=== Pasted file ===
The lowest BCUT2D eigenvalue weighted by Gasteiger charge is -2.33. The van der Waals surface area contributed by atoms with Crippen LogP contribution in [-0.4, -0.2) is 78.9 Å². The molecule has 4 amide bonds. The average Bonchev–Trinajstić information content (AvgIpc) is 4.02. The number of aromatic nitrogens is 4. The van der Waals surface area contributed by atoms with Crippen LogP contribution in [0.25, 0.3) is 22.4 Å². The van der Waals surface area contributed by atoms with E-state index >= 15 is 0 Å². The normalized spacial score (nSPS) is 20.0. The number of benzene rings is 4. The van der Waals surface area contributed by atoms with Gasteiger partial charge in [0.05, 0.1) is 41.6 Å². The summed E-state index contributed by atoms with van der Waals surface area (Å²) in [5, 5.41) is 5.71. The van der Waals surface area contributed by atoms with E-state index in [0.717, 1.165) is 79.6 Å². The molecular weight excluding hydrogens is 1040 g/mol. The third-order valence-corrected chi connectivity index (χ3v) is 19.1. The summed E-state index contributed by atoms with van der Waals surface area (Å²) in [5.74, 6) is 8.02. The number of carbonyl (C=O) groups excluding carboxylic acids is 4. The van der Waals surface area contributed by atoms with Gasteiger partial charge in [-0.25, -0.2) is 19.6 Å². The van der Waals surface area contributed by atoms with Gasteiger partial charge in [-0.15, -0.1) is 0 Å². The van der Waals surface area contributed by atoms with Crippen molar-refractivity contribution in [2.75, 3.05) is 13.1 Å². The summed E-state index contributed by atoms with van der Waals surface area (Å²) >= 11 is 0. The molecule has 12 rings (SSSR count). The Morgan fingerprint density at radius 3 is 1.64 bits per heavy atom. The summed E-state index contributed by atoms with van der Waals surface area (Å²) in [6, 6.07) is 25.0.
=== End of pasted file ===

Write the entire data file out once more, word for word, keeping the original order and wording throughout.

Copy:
The lowest BCUT2D eigenvalue weighted by Gasteiger charge is -2.33. The van der Waals surface area contributed by atoms with Crippen LogP contribution in [-0.4, -0.2) is 78.9 Å². The molecule has 4 amide bonds. The average Bonchev–Trinajstić information content (AvgIpc) is 4.02. The number of aromatic nitrogens is 4. The van der Waals surface area contributed by atoms with Crippen LogP contribution in [0.25, 0.3) is 22.4 Å². The van der Waals surface area contributed by atoms with E-state index >= 15 is 0 Å². The normalized spacial score (nSPS) is 20.0. The number of benzene rings is 4. The van der Waals surface area contributed by atoms with Gasteiger partial charge in [0.05, 0.1) is 41.6 Å². The summed E-state index contributed by atoms with van der Waals surface area (Å²) in [5, 5.41) is 5.71. The van der Waals surface area contributed by atoms with E-state index in [0.717, 1.165) is 79.6 Å². The molecular weight excluding hydrogens is 1040 g/mol. The third-order valence-corrected chi connectivity index (χ3v) is 19.1. The summed E-state index contributed by atoms with van der Waals surface area (Å²) in [5.74, 6) is 8.02. The number of carbonyl (C=O) groups excluding carboxylic acids is 4. The van der Waals surface area contributed by atoms with Gasteiger partial charge in [-0.25, -0.2) is 19.6 Å². The van der Waals surface area contributed by atoms with Gasteiger partial charge in [-0.15, -0.1) is 0 Å². The van der Waals surface area contributed by atoms with Crippen molar-refractivity contribution in [2.75, 3.05) is 13.1 Å². The summed E-state index contributed by atoms with van der Waals surface area (Å²) >= 11 is 0. The molecule has 12 rings (SSSR count). The Morgan fingerprint density at radius 3 is 1.64 bits per heavy atom. The summed E-state index contributed by atoms with van der Waals surface area (Å²) in [6, 6.07) is 25.0.